Hollywood studios, through lobbying arm, object to box office futures markets
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Hollywood’s big movie studios are trying to ensure that there’s no future for box-office futures.
The Motion Pictures Assn. of America, the lobbying group that represents the six major film studios, has notified the U.S. Commodity Futures Trading Commission that it objects to two planned futures markets that would let investors essentially bet on what upcoming movies will gross at the box office.
‘The reputation and integrity of our industry could be tarnished by allowing trading in the movie futures contracts in a manner which allows them to be viewed as the economic equivalent of legalized gambling on movie receipts,’ said the letter, which was signed by MPAA’s interim chief executive, Bob Pisano.
One of the pending futures exchanges, run by an Indiana company, Veriana, was set to receive final notification from the trading commission on Wednesday when the MPAA’s letter arrived. Veriana agreed to push that deadline back until April 2 to answer the movie association’s questions.
“We are confident the issues raised by the trade organization are without foundation, but we are happy to readdress them with the CFTC,” Veriana’s chief executive, Rob Swagger, said in a statement.
The second planned market, the Cantor Exchange, backed by Wall Street firm Cantor Fitzgerald, is set to receive notification from the trading commission on April 20.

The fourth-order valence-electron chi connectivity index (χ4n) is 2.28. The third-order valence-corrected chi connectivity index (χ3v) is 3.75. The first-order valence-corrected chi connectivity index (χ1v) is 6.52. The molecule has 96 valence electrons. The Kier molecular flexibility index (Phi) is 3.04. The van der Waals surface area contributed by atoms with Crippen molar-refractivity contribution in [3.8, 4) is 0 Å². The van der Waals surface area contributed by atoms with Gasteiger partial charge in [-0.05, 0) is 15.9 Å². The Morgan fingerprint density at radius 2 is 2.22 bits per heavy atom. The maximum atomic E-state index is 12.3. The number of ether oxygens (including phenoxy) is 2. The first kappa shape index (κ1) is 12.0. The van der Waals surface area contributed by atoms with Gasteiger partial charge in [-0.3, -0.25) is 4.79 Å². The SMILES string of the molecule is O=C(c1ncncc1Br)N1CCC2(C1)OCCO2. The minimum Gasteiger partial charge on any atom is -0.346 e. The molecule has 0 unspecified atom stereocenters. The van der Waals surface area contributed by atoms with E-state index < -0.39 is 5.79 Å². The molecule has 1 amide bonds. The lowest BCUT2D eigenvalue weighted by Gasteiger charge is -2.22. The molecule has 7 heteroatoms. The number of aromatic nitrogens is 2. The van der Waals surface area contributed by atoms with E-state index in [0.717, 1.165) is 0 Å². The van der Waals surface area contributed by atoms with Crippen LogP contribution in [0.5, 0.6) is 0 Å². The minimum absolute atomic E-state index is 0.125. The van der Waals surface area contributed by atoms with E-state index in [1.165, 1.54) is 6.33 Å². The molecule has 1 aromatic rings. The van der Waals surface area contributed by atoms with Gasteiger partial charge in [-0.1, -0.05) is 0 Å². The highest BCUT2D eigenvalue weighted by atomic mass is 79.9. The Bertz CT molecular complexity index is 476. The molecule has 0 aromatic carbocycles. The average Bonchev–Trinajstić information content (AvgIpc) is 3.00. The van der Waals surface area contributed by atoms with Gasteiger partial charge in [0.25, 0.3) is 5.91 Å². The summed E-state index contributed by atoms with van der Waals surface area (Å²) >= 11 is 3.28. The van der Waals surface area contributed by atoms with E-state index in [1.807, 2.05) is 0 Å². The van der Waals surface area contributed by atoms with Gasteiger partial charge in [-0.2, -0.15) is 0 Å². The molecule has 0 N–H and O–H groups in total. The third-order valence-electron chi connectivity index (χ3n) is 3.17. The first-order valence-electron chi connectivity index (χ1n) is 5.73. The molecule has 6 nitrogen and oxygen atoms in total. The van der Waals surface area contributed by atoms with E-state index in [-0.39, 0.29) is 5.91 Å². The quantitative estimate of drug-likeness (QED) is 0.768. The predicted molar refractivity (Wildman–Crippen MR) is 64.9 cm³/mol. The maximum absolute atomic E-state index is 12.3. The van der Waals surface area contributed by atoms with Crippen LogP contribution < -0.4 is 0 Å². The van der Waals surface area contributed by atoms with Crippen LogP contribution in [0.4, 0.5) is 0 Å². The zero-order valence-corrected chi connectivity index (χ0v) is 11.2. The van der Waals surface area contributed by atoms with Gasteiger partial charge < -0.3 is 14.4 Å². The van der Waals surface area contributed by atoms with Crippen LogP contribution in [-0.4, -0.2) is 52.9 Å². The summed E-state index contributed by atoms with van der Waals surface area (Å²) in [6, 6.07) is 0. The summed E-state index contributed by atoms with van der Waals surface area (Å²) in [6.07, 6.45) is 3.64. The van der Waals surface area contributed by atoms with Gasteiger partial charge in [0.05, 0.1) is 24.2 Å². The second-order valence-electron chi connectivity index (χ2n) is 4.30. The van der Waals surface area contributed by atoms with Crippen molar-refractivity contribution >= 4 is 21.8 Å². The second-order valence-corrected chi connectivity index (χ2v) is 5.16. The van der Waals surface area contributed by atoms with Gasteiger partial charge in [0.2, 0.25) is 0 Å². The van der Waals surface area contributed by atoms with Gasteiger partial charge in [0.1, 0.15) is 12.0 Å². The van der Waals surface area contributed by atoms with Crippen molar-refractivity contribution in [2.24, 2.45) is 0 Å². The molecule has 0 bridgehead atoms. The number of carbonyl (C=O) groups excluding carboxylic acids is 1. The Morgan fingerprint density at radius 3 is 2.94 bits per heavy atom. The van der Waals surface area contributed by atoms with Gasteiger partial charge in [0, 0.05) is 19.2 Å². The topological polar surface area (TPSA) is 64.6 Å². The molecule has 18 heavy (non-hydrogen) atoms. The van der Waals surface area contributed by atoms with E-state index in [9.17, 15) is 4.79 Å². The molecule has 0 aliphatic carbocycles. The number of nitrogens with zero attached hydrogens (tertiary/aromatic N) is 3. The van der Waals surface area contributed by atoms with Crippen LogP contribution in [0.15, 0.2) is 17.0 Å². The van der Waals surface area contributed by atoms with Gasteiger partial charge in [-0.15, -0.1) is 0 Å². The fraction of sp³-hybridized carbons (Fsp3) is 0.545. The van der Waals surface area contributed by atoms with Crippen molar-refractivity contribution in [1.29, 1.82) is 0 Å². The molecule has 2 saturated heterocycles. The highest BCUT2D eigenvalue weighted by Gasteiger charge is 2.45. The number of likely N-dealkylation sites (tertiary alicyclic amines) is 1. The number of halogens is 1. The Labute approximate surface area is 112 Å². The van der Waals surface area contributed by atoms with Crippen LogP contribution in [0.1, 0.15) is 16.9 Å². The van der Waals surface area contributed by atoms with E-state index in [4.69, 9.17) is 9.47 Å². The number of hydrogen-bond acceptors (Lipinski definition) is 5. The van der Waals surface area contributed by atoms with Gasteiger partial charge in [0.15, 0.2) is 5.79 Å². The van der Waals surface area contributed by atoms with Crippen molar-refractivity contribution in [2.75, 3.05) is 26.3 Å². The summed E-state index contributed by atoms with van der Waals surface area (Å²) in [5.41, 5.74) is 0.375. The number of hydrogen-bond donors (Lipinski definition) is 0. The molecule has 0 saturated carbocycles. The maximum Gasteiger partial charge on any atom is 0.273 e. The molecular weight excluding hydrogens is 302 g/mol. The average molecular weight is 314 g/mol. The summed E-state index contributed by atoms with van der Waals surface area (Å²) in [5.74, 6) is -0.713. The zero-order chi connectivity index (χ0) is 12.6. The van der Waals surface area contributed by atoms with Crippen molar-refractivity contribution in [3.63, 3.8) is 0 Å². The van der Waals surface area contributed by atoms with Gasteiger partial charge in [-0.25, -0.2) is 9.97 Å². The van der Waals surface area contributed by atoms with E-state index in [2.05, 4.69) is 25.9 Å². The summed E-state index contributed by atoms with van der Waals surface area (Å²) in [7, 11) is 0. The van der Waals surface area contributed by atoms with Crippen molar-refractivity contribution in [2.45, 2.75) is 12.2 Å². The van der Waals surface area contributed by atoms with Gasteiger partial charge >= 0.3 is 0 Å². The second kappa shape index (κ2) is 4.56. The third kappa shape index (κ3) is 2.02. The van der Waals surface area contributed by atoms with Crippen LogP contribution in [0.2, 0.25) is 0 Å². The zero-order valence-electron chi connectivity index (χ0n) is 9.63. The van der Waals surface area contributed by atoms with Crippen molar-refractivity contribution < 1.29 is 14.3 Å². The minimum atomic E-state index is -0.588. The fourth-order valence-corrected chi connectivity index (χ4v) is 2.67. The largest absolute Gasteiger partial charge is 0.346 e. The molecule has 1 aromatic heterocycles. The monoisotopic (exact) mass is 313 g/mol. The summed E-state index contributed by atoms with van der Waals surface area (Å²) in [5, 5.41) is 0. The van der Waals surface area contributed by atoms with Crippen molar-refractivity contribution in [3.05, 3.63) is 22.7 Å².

Richard Jaycobs, head of the Cantor Exchange, said his company previously reached out to the MPAA to consult with the organization on its market but didn’t receive a response. ‘We’re disappointed that this arrives at the relatively late stage of the game that it has,’ he said.
Both the Cantor Exchange and Veriana view the exchanges as a tool that will allow movie studios to reduce the risk of investing in movies, similar to the way farmers swap corn or wheat futures to protect themselves against crop failures.
The MPAA’s letter raised many issues that had been echoed by other critics of the exchanges. The biggest concern is that the exchanges could be subject to abuse by speculators inside the industry with non-public information. For example, a buyer or seller of a futures contract may have inside knowledge about a movie’s marketing plans, thus possessing insight into its chances at the box office.
“It will be virtually impossible for the exchanges, the commission or the studios to enforce compliance,” Pisano wrote.
Jaycobs said the MPAA’s assertion that Hollywood insiders won’t be able to trade on the market due to their inside information is ‘factually incorrect,’ as his company had an enforcement plan set up to deal with potential insider trading. Veriana has said it has a similar mechanism in place.
Regardless of how the trading commission views these questions, opposition by the MPAA could be a major blow to the planned exchanges, as both were hoping to attract Hollywood insiders. Since the MPAA represents Paramount Pictures, Sony Pictures, Twentieth Century Fox, Universal Pictures, Walt Disney Studios and Warner Bros., Pisano’s letter is a sign that none of them want to get involved and would discourage their partners from doing so.
‘The only thing it seems to be doing is setting up a way for people to gamble on domestic box office receipts,’ MPAA Executive Vice President Greg Frazier said in an interview. ‘That is not good for our members who first and foremost have an image and integrity to protect.’
Jaycobs said, however, he was confident that entertainment industry professionals would eventually change their tune.
‘When you introduce a new financial product to an industry, this is actually a very common response,’ he said. ‘We’re going to address it.’
-- Ben Fritz and Nathaniel Popper Related: Investors can soon make bets on movie box office